Data-Informed vs. Data-Driven Decision Making in Design
Digital experiences have increasing benefited from data collection and analysis from real users. Even user testing is a form of data driven design–data from customers is used to evaluate how successfully a design meets the user’s goals. Data can be incredibly useful for digital experiences, guiding teams toward making better decisions, such as deciding which features to prioritize, which trade-offs to make and driving empathy for how users behave.
The idea behind gathering data is that the more data there is, the better the design can be. But despite the benefits of data-driven design, there are still some pitfalls and times when it may be better to be data-informed rather than data-driven.
Designs that are purely reliant on data for any type of change may be harmed by bias in the type or amount of data collected, skewed analysis of the collected data, or simply choosing the wrong metric to measure your design.
The idea behind data-informed design is to for designers to use data as a supporting tool, or just one of the factors to consider as the design team drives major design changes.
When to be Data-Driven
Use a data-driven approach when you are trying to grow or optimize a specific area, such as signup percentages, increasing views or clicks, etc. Being data-driven makes more sense when you have a lot of traffic or users to collect the data, you can collect the data quickly, and there are clear metrics for what’s good versus bad in the current experience of your product.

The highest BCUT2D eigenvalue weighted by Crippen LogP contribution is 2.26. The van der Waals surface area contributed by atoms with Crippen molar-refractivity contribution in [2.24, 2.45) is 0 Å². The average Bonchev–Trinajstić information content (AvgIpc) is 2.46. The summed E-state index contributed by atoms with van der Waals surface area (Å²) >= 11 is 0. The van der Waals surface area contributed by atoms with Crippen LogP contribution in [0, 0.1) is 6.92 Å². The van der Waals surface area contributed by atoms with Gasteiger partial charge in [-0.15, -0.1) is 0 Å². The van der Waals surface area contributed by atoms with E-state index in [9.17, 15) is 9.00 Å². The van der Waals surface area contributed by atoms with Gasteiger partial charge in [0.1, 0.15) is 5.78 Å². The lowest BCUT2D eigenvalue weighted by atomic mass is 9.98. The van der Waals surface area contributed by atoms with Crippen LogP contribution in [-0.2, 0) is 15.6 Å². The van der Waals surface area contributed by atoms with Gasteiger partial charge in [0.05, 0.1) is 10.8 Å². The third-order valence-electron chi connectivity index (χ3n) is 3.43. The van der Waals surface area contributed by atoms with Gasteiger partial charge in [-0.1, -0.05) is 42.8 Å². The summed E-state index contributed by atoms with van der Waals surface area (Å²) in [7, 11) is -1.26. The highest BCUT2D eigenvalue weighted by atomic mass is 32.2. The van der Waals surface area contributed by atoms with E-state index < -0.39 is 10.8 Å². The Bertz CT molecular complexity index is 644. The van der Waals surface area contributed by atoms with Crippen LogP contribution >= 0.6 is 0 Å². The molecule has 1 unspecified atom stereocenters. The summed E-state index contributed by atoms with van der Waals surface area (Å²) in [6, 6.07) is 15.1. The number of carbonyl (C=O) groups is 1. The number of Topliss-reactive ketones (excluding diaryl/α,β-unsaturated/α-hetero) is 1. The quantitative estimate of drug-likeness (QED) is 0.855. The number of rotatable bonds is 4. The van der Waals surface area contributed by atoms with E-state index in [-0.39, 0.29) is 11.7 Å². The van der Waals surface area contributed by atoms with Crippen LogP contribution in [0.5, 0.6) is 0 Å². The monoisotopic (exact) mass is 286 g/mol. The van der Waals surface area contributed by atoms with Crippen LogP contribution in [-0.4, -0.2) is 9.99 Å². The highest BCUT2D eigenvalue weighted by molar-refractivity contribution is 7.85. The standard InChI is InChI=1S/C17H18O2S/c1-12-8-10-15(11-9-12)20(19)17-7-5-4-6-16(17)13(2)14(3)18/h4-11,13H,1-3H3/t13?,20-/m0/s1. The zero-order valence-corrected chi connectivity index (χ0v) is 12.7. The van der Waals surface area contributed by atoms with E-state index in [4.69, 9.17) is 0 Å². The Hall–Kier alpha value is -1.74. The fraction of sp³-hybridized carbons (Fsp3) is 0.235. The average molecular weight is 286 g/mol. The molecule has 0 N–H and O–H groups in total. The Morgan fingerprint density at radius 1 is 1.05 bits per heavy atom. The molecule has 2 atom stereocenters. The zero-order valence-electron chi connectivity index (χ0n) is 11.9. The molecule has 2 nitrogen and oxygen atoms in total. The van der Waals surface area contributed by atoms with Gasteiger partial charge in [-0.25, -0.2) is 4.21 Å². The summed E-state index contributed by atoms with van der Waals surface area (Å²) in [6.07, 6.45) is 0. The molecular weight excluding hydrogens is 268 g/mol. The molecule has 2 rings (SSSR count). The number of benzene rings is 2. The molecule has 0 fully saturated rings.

When to be Data Informed
Use a data-informed approach when you are making design decisions that evaluate high level user motivations, expectations, perceptions, or emotions. Being data-informed makes sense in contexts where you are focusing on strategic decisions such as focusing on long term retention rates. It takes the vision of a design team looking farther ahead rather than using short term metrics to make the experience successful over time.
Relying on data alone makes it difficult to justify larger, more costly changes which may be necessary to innovate on a product or lead a higher level UX strategy. There is a time and a place for each type of decision making, so use data and the right research methods to support your designs. This will help you iterate toward the long term goal of your users having the most optimal experience.